Drunk or Fat?

Looks like it’s going to be the latter. I’ve mentioned that I once weighed almost 400 pounds and lost over 200 after gastric bypass surgery (8 years ago) and an exercise addiction.  It would seem that I’m partial to transfer addictions. I went from food to exercise, to sex, to alcohol and I’m right back where I started with food.

I have everything to be happy about. I’m 11 months sober today. Tomorrow is the 5 year anniversary with my boyfriend. Both of my daughters are successful college students. Both of my jobs are very busy. All good things, eh?

For some reason I can’t stop stuffing my face. I feel horrendous physically. I’m bloated, puffy, tired and down right fat again. I’m losing the battle and I hate myself for it. I feel myself going into my shell. I look dumpy and frumpy. I know I need to exercise again and I’ve got every excuse in the book not to but my body is screaming at me to wake up before it’s too late.  I’m an embarrassment to myself and my family. But I’m sober.

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11 thoughts on “Drunk or Fat?

  1. Arrgh! It’s half past nine and I’ve got to get to bed but I’m going to respond to this. I simply must. But I’ve got to do it on a good night’s sleep and at least one cup of coffee. God bless you richly for your honesty, kiddo.

    Liked by 1 person

    • Having been on both sides of the fat coin, I’m well aware of how people treat others based on size. After losing all that weight, people who had watched as they allowed doors to literally slam in my face clamored to hold the door for me. Men who would never look me in the eye were suddenly falling all over themselves to talk to me.

      My step dad who is also my boss and 36 years sober has always had an issue with overweight people including me. He was suddenly proud to be seen with me after my weight loss. Now that I’ve gained some back, he is treating me like he’s embarrassed to be seen with me.

      I’ve been told that I have the face. An old boyfriend told me it was a shame he couldn’t put my head on his current wife’s body.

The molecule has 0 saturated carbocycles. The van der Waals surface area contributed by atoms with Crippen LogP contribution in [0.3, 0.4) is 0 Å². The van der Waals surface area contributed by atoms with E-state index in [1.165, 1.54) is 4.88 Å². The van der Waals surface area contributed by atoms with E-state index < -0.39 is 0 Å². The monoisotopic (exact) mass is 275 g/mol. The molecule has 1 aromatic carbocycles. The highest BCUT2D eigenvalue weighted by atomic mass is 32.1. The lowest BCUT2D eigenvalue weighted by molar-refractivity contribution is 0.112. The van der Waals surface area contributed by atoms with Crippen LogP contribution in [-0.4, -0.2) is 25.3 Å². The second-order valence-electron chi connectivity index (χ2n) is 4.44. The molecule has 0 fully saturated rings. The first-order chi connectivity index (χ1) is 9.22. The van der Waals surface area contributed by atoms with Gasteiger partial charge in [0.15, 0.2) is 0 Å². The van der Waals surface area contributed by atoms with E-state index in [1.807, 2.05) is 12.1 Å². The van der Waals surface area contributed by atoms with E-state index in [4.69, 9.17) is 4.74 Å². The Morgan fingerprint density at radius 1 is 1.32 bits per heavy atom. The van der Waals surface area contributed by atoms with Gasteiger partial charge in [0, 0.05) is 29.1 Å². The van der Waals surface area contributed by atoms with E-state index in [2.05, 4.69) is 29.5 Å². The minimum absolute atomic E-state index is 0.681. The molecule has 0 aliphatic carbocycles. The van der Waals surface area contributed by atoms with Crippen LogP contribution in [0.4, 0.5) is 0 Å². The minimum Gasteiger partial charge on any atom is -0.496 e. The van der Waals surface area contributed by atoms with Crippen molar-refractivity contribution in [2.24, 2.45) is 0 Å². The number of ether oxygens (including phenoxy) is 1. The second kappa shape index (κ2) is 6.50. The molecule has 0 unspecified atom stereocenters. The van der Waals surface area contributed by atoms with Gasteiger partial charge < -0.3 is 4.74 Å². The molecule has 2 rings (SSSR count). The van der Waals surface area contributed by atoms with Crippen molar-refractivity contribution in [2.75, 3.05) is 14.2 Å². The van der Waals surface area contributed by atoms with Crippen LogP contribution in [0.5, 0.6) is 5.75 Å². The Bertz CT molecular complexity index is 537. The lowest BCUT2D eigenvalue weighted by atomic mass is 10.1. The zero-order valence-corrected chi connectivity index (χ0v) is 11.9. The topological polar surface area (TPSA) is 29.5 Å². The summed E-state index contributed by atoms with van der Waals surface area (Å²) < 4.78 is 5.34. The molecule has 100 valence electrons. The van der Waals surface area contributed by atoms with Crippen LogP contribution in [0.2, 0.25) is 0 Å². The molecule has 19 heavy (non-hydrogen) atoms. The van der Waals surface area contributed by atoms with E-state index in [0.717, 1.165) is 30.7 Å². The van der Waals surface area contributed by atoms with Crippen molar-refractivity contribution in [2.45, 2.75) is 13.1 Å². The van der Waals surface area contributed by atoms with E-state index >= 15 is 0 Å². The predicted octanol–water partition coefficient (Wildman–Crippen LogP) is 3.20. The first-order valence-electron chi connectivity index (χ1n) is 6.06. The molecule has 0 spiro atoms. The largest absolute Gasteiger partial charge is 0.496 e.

Society tells me that I’m an embarrassment based on their lack of acceptance of body differences. If you’re not a size 0 and flawless, you need to change everything about yourself.

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  2. Okay, the dog has been walked and is down for her nap. Everyone’s out of the house. Just settled down in front of the laptop with my second cup of coffee and have been thinking (and praying) about how best to respond to your obviously pain-filled post without getting into my entire life story. And today’s your lucky day. I’m just going to tell you about my sister.

    A little background first: My brother, sister and I were born into an alcoholic family. No surprise, then, that we were inclined that way. But addiction cropped up in a number of ways in our lives, as well. My brother came back from Vietnam with a raging drug addiction. My sister had a food addiction that seemed to arrange itself around every marriage she had. And I had a sex addiction that exhibited itself in pretty much every way imaginable. I was even in the gay lifestyle for a number of years. But this is not about that.

    My sister Kathy would struggle mightily with food. She is tall (5’4″) to begin with, and I would see her go from 150 to 400…and take it off… and put it on… and take it off… and put it on. She would experience profound weight gains every time she married. I need to add here that broken people are always attracted to healthy people, but healthy people know better, right? So broken people are then drawn to broken people, and they just feed off each other’s wounds. So Kathy would marry these wounded men and it would just devastate her.

    Finally she had bariatric surgery and she lost all that weight and got back to just a beautiful weight. But unlike my brother and me, she never dealt with the inner wounds of growing up in an alcoholic family. So she never dealt with what all is underneath her addiction. And she never dealt with her lack of self-worth and why she was marrying unhealthy men.

    Instead, she simply cut herself off from my brother and me after our mother died four years ago. That’s an easier was for her to deal with her pain, I guess. The last I was able to determine, she has moved from San Diego to somewhere in Pennsylvania. She’s still drinking. She’s still eating. And she’s dreadfully unhealthy.

    You’re so much better than this. I don’t even know you and yet I know this much. You’re better than this. Breathe in. Breathe out. And decide for yourself what you want your life to really be like.